Work on your attachment style and improve your relationships!
Join Licensed Clinical Social Worker and Attachment Specialist Paula Sacks as she discusses how we form attachments, their role in relationships, and how you can overcome insecurity.
If you don’t know your attachment style, this is the episode for you!
Attachment is how you behave in your relationships. It’s primarily created by our relationship with our primary caregiver (usually parents) during our infancy. In the early eighties, developmental researchers decided upon three main forms of attachment in very young children: secure, anxious/preoccupied, and avoidant/dismissive.
A secure attachment style comes from having a relationship with an early caregiver that was characteristically soothing with mutual trust between caregiver and child. Anxious/preoccupied attachment generally forms from relationships where the caregiver fails to soothe, resulting in temper tantrums and clingy behavior. Avoidant or dismissive attachment is commonly seen in children who don’t pay much attention to their caregivers and prefer to do things on their own.
Toward the late 1980s, researchers determined about 15% of children studied didn’t fit into one attachment style but rather showed double insecurities. This is known as disorganized/fearful-avoidant attachment and manifests when a person exhibits both avoidant/dismissive and anxious/preoccupied qualities in the same primary relationship.
For example, if the caregiver left the room, a child with a disorganized attachment would go after them, angry with them for leaving, but will pull away from the relationship at the same time because the caregiver is the frightening object. The child often needs the caregiver more than anything in this situation, which is where the anxious/preoccupied style comes from. But because the child is afraid or uncomfortable in the relationship, they pull back.
Attachment styles also manifest with adults in relationships. For children with warring strategies, it can result in future personality disorders. A relationship with a partner who seems to love you one minute but hates you the next or when partners don’t seem happy together but refuse to leave are both hallmarks of disorganized attachment in adults.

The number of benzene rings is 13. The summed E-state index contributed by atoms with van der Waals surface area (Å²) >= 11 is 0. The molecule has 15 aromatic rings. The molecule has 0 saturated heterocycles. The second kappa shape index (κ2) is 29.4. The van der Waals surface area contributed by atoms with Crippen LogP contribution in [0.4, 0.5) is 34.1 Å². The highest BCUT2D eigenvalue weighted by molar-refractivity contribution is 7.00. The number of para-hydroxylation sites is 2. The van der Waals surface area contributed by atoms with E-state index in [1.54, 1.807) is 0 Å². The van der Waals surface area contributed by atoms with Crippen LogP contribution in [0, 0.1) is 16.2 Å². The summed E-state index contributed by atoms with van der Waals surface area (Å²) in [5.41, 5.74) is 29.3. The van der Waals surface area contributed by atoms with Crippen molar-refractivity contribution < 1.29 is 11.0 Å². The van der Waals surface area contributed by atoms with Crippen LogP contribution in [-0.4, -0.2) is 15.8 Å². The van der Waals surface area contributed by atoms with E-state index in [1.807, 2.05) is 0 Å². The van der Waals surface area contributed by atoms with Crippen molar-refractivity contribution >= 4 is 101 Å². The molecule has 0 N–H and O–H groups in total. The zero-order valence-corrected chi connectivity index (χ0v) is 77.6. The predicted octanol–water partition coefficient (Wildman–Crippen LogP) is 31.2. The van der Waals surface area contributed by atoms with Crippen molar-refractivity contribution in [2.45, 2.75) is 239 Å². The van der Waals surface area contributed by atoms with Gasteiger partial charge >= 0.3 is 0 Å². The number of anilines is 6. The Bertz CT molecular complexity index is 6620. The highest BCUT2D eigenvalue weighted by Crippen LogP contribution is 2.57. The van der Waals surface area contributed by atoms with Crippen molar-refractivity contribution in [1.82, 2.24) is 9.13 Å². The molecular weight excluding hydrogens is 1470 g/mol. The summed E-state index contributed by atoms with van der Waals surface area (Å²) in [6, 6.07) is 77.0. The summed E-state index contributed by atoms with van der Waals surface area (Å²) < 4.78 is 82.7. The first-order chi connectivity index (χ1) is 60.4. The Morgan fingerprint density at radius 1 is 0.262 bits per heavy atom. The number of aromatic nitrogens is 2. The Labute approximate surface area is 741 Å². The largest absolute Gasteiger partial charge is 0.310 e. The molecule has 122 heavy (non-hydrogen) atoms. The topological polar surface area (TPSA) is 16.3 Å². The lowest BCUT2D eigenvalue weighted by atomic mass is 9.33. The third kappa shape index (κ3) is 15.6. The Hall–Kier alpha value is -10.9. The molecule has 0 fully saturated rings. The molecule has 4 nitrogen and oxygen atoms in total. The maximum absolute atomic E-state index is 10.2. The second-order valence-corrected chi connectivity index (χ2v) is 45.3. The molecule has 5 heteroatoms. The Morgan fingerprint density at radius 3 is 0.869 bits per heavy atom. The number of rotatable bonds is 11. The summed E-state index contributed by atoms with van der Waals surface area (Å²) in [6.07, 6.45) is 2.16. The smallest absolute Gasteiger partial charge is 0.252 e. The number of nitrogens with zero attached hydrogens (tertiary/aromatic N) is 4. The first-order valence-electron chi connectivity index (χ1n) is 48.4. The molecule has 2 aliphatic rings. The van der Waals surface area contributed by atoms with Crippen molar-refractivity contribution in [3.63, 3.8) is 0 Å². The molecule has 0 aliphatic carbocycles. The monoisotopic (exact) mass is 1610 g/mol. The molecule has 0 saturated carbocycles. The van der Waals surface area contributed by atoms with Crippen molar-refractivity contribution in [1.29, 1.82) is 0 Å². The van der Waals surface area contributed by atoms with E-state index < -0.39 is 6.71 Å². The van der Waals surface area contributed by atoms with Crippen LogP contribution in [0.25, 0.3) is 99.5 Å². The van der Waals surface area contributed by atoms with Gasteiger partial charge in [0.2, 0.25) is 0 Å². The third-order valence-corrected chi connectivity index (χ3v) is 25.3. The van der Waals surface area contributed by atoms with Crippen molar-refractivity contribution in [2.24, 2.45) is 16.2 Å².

About two-thirds of people have a secure style, but there are ways to develop more secure attachment in adulthood if you aren’t one of them. It can happen on its own when you enter a healthy relationship with a secure partner and learn from them. However, some modifications do require professional help.
Depending on what you’re treating, all therapy options have credibility. For example, if you have a thought disturbance, Cognitive Behavioral Therapy (CBT) is most likely what will work best for you. Other common Conventional Therapy techniques are mentalization (or visualization hypnosis) and talk therapy.
You can also see attachment specialists if you start having relationship difficulties, who specialists in on treating disturbances to strengthen attachment. They are focused on how the patient was raised in their early days through a psychological questionnaire.
Because disorganized attachment stems from internal conflict, it makes it more complicated to treat than either anxious or avoidant on its own. Fear of rejection and abandonment fuels anxious attachment, so working with the patient to strengthen self-worth and overcome abandonment helps overcome insecure attachment. With avoidant attachment, specialists often refocus the patient on others’ feelings, which is what they’re lacking.
Because all three insecure styles stem from either inconsistency, indifference, or a combination of both, they can be prevented by making a conscious effort to be a more emotionally supportive and soothing caregiver in the first year of a child’s life. The more the parent is present and empathic with a child, the more the child will feel it, and the easier they’ll learn to trust themselves and others in adulthood.
One way is to express delight, which is when a parent finds joy in being a parent and is not preoccupied with the chore. It involves expressing the love and joy they have for who the child is at their very core, and not what the child does or represents. Parents must focus on wanting the best for the child, which means not having an agenda for them.
Relationships are any dynamic between two people, not just romantic dynamics, and everyone wants to feel valued. Life is perspective, so pay attention to how you see the world. Thoughts determine how you feel about the world, and how you feel about it dictates how you behave.
Start listening today to become a securely attached adult, or to raise secure children!
Paula Sacks is a Licensed Clinical Social Worker/Attachment Specialist with a private practice in Chestnut Hill, Massachusetts. She is one of nine co-authors on Adult Disturbances in Adults: Treatment for Comprehensive Repair. Her book was awarded the 2018 Pierre Janet Writing Award at the International Society for the Study of Trauma and Dissociation. Ms. Sacks wrote an Adult Picture Book/Manuel to teach parents how to develop secure attachment called, The Importance of Love Rays: Developing secure attachment in infancy and childhood, as well as, a children’s book called, Love Rays. She is very passionate about developing secure attachment in children to prevent attachment disturbances in adolescence and adulthood.